Chas worked in a range of operational and marketing roles at five visitor attractions across the UK, including Madame Tussauds and Alton Towers, before joining the National Space Centre team in 1999 and becoming Chief Executive in 2001. He is a board member of the Leicester and Leicestershire Enterprise Partnership and Leicestershire Promotions Ltd and works with the space sector on its recruitment and skills development needs. He has an honorary degree (Doctor of Laws) at the University of Leicester.
I have enjoyed my term as ASDC chair enormously and would very much like to serve a second. Much has been achieved on behalf of the membership, including stellar programmes in partnership with the UK Space Agency, STFC and NERC amongst others, and there are exciting things to come. Will Tim Peake get another mission? Will the Inspiring Science Fund deliver a sea-change in provision for under-represented and under-served audiences? How will intelligent machines influence our lives? There are also challenges: funding, footfall and finding that balance between mission delivery and mission enablement. And don’t mention the B word.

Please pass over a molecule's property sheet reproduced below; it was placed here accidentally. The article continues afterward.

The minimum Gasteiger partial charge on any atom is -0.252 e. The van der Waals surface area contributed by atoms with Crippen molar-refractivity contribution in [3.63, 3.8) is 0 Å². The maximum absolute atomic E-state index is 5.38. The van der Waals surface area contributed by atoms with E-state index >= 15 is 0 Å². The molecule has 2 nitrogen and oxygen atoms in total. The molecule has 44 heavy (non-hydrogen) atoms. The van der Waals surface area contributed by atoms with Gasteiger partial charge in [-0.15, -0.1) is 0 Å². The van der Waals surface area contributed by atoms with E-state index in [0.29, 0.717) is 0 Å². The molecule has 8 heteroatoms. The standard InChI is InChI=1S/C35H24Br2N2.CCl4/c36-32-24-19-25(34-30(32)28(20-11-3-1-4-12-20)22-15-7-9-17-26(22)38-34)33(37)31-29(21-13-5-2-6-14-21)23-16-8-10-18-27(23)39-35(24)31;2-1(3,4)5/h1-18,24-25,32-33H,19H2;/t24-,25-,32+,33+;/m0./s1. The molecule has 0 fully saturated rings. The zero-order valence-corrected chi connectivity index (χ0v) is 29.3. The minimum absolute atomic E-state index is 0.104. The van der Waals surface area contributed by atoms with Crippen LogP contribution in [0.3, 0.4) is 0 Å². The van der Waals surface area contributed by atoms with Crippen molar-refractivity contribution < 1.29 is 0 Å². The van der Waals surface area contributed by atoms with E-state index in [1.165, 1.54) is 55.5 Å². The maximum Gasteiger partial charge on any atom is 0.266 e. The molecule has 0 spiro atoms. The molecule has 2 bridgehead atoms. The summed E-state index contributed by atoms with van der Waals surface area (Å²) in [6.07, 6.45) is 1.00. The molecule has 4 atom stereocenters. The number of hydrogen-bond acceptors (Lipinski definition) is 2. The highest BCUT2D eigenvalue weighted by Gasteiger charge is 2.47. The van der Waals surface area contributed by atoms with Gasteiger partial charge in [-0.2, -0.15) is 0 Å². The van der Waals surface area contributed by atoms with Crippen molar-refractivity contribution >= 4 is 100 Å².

I hope my enjoyment comes through in the way I chair, saying as little as necessary to tee up debate and then summarising enthusiastically for the overt benefit of the minute-taker yet looking pleadingly around the table for nods of acknowledgement that I am not entirely thick. I am indebted to colleagues for their support and hard work in representing all quarters of the membership and ensuring, not least, that the Millennium centres don’t hog the agenda.
My proudest board meeting moment has been my question in the Large Hadron Collider. The answer was yes, once. He still has a hole in his head and the occasional epileptic fit, but remains alive and otherwise well forty years after the incident.
I remain as keen as ever to see how marginal businesses can be helped into sustainability and how the membership can inspire the next generation of scientists and engineers, whatever deck life has dealt them.
What I bring
I bring a broad experience from the private sector that has steered my enthusiasm for long term business planning as the basis for a sustainable science centre. I have enjoyed political debate at local and national level that has helped position the organisations for which I have worked in the minds of funders and policy-makers. I bring a huge amount of enjoyment for the task ahead, yet a fallibility in many aspects of life – particularly when it comes to technical matters - that allows me to say, “I’m sorry, I don’t understand”.